An award-winning project between the ambulance service and two hospitals in the East is set to be rolled out across the whole of the NHS, potentially saving millions of pounds.
The scheme, which last week won an “improving value through innovation” award from the Health Care Supply Association (HCSA), was launched between the East of England Ambulance Service NHS Trust (EEAST), Cambridge University Hospitals (CUH) NHS Foundation Trust, Princess Alexandra Hospital, and East of England NHS Procurement Hub to reduce waste by standardising the use of medical products.
A pilot began in July which resulted in the ambulance service using dual use electrodes for electrocadiograms that do not need to be changed when a patient arrives at an Emergency Department and can be used on a patient for up to 72 hours. The move could potentially save the NHS £1.2m if adopted nationwide.
According to NHS Supply Chain data, the health service buys more than 270 million electrodes every year.
The partnership is looking to take a similar approach with the procurement of wound care products, IV devices, linen, and splints.
Sandy Brown, director of nursing and clinical quality at EEAST, said the project was being extended nationally following its success.
“It is focused on creating efficiency, whilst improving quality of patient care across organisations with shared benefits,” he said.
“This is the first project of its kind and as with many other successful initiatives it is simple in concept. The project includes identifying products that can be used across both the ambulance and acute sectors with the purpose to reduce waste and usage within all signed up organisations.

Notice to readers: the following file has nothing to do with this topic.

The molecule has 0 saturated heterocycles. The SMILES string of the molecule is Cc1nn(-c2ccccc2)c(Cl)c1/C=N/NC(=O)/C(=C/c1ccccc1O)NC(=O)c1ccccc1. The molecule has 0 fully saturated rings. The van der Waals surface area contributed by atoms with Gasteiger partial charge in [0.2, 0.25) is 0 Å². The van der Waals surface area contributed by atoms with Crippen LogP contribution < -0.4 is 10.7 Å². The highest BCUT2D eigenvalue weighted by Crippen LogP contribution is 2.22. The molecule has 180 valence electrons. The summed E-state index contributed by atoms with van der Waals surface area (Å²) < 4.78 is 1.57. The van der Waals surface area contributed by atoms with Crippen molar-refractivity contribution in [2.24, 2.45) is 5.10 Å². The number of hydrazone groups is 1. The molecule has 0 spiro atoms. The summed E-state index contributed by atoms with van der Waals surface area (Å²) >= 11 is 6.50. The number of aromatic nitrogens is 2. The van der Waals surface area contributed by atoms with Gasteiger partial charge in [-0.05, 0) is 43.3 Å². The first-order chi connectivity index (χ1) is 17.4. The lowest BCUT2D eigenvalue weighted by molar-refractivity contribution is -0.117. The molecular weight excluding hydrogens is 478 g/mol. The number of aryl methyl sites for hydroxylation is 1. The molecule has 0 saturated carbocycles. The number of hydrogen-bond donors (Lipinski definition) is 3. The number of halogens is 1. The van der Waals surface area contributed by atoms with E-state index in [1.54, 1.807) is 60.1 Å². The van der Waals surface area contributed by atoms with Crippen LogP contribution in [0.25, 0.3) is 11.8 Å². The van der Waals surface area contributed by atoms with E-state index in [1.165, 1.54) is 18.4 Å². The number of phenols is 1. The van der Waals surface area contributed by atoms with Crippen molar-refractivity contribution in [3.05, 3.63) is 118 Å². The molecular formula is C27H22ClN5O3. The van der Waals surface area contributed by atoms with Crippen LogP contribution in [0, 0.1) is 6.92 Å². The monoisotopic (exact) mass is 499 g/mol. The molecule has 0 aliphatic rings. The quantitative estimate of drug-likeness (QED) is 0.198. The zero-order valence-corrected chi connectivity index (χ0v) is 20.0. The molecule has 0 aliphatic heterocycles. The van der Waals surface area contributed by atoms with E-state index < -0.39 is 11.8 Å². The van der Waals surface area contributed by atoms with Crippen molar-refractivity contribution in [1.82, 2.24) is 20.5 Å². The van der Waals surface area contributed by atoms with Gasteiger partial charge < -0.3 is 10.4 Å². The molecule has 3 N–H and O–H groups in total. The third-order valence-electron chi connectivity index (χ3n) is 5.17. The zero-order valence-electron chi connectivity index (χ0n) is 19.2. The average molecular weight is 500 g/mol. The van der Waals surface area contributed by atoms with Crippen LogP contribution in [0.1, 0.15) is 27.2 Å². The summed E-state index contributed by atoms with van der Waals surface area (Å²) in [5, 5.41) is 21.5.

“It will also focus on improving the quality of care for patients across the organisational boundaries, reduction in staff time, waste and in the future, hopefully reducing the impact on the environment.”
David Monk, emergency department (ED) operational manager at CUH, said: “This joint initiative has created benefits for all organisations involved but most importantly for patients, who no longer need to experience the discomfort of the changing of electrodes when they arrive at hospital, staff time has been saved in ED and we have become more effective at our initial assessment of patients as a result.”
Ian Hooper, director of procurement and supply chain at CUH, said: “This project is a positive example of the clinical and financial benefits that can be achieved through collaboration.
“The outcome of this pilot is a big achievement for all those involved and should provide the foundation for us to progress standardisation of other categories between our organisations, whilst offering a case study upon which the initiative can be rolled out nationally.”